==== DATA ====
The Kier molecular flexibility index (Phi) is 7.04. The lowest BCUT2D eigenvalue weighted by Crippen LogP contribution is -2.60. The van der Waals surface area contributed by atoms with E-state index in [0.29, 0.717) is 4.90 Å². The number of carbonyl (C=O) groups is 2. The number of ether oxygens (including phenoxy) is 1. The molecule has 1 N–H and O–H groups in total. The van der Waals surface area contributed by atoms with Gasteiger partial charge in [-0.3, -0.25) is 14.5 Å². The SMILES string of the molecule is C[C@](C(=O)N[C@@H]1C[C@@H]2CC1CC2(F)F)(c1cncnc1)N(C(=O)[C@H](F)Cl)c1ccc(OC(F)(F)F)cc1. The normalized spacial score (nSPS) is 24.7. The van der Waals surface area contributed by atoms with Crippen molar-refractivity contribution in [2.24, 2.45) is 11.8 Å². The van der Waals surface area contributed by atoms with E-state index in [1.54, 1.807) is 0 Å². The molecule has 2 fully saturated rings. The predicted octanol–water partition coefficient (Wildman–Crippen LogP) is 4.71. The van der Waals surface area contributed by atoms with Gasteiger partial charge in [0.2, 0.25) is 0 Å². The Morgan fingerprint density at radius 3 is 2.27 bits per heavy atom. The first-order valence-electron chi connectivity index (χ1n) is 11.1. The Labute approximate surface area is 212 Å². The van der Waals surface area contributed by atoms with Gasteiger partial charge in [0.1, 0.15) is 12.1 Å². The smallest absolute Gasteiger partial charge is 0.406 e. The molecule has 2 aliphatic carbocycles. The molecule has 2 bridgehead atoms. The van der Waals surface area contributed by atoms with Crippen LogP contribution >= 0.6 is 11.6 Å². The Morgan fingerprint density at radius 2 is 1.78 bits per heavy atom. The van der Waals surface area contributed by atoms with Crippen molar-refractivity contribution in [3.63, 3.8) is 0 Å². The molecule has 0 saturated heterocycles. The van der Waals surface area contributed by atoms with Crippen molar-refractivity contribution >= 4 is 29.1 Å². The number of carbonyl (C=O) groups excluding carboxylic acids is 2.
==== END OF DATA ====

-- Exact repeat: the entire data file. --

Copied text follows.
The Kier molecular flexibility index (Phi) is 7.04. The lowest BCUT2D eigenvalue weighted by Crippen LogP contribution is -2.60. The van der Waals surface area contributed by atoms with E-state index in [0.29, 0.717) is 4.90 Å². The number of carbonyl (C=O) groups is 2. The number of ether oxygens (including phenoxy) is 1. The molecule has 1 N–H and O–H groups in total. The van der Waals surface area contributed by atoms with Gasteiger partial charge in [-0.3, -0.25) is 14.5 Å². The SMILES string of the molecule is C[C@](C(=O)N[C@@H]1C[C@@H]2CC1CC2(F)F)(c1cncnc1)N(C(=O)[C@H](F)Cl)c1ccc(OC(F)(F)F)cc1. The normalized spacial score (nSPS) is 24.7. The van der Waals surface area contributed by atoms with Crippen molar-refractivity contribution in [2.24, 2.45) is 11.8 Å². The van der Waals surface area contributed by atoms with E-state index in [1.54, 1.807) is 0 Å². The molecule has 2 fully saturated rings. The predicted octanol–water partition coefficient (Wildman–Crippen LogP) is 4.71. The van der Waals surface area contributed by atoms with Gasteiger partial charge in [0.2, 0.25) is 0 Å². The Morgan fingerprint density at radius 3 is 2.27 bits per heavy atom. The first-order valence-electron chi connectivity index (χ1n) is 11.1. The Labute approximate surface area is 212 Å². The van der Waals surface area contributed by atoms with Gasteiger partial charge in [0.1, 0.15) is 12.1 Å². The smallest absolute Gasteiger partial charge is 0.406 e. The molecule has 2 aliphatic carbocycles. The molecule has 2 bridgehead atoms. The van der Waals surface area contributed by atoms with Crippen LogP contribution >= 0.6 is 11.6 Å². The Morgan fingerprint density at radius 2 is 1.78 bits per heavy atom. The van der Waals surface area contributed by atoms with Crippen molar-refractivity contribution in [3.63, 3.8) is 0 Å². The molecule has 0 saturated heterocycles. The van der Waals surface area contributed by atoms with Crippen molar-refractivity contribution >= 4 is 29.1 Å². The number of carbonyl (C=O) groups excluding carboxylic acids is 2.